Home New mexico economy New Mexico Governor Approves 3 District Congressional Map

New Mexico Governor Approves 3 District Congressional Map


SANTA FE, NM (AP) – The Democratic governor of New Mexico on Friday signed legislation to redraw the state’s three congressional districts and divide a conservative stronghold into multiple districts over Republicans’ objections.

Governor Michelle Lujan Grisham, a former three-term congresswoman, said on Friday that the new congressional map establishes a “reasonable baseline for a competitive federal election, in which no party or candidate can claim an unfair advantage.” .

Consultants to the Legislative Assembly say the new congressional card gives Democrats an advantage in all three districts to varying degrees, depending on past voting behavior.

Republicans need a net gain of five seats in 2022 to take control of the United States House and effectively freeze President Joe Biden’s agenda on everything from climate change to the economy.

The State’s 2nd Southern District has historically been dominated by Republicans. GOP Representative Yvette Herrell, a staunch supporter of former President Donald Trump, won the district in 2020 by ousting a Democrat to a term.

According to the new district map, District 2 would incorporate the heavily Hispanic neighborhoods of Albuquerque and cede portions of an oil-producing region in southeastern New Mexico. These changes also have political implications for first-term U.S. Democratic representatives Melanie Stansbury of Albuquerque and Teresa Leger Fernandez of Santa Fe.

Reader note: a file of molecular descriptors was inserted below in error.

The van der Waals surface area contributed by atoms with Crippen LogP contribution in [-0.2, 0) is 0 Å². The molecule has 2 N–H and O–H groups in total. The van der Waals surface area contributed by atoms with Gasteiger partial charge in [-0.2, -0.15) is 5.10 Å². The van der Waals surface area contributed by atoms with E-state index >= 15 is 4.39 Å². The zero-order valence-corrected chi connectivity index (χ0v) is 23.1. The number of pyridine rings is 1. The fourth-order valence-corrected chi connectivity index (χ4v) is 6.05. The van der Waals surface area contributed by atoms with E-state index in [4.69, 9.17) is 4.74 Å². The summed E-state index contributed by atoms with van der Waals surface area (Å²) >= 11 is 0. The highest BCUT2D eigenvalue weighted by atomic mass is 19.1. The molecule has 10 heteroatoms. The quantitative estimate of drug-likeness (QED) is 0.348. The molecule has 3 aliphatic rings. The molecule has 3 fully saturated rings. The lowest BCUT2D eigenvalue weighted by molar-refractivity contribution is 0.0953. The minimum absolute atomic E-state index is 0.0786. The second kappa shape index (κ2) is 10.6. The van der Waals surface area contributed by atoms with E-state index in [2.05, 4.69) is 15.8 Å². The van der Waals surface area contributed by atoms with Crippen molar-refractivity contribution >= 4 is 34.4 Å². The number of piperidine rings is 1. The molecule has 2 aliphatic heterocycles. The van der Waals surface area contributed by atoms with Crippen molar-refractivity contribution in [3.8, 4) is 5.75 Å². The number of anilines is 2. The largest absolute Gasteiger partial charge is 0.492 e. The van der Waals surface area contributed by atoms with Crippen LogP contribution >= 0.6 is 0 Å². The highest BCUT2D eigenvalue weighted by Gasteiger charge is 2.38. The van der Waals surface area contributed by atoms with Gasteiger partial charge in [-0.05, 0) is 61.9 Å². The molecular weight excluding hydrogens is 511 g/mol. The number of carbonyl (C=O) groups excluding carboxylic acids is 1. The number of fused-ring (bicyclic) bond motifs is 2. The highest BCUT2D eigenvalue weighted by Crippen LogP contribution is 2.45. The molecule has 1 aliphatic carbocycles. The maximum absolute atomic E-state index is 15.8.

State Senate Majority Leader Peter Wirth said the districts unite both urban and rural residents.

“The new congressional map creates districts where we must work together – rural and urban, north and south, and Democrats, Republicans and independents. It’s a good thing, ”Wirth said in a statement.

On Thursday, the Democratic-led New Mexico State Senate approved a new map for its own political boundaries that embraces recommendations from Native American communities to strengthen Native voting blocs in the Northwest. State.

Republicans opposed the Senate redistribution bill that would pit two incumbent Republican senators against each other in the same district for the next electoral cycle. The bill was transferred to the House on Friday.

Democratic State Senator Shannon Pinto, a member of the Navajo Nation of Tohatchi, described her vote for the bill as a gesture of appreciation for the sovereign tribal nations and the state legislature.

“With this vote, I think there is a table there where we can sit and no one is higher than the other,” said Pinto, whose grandfather was a Navajo code speaker. during World War II and served in the state legislature until his death in 2019. “With this vote, the voices of the forgotten are not silenced. … I believe that one day there will be justice for all.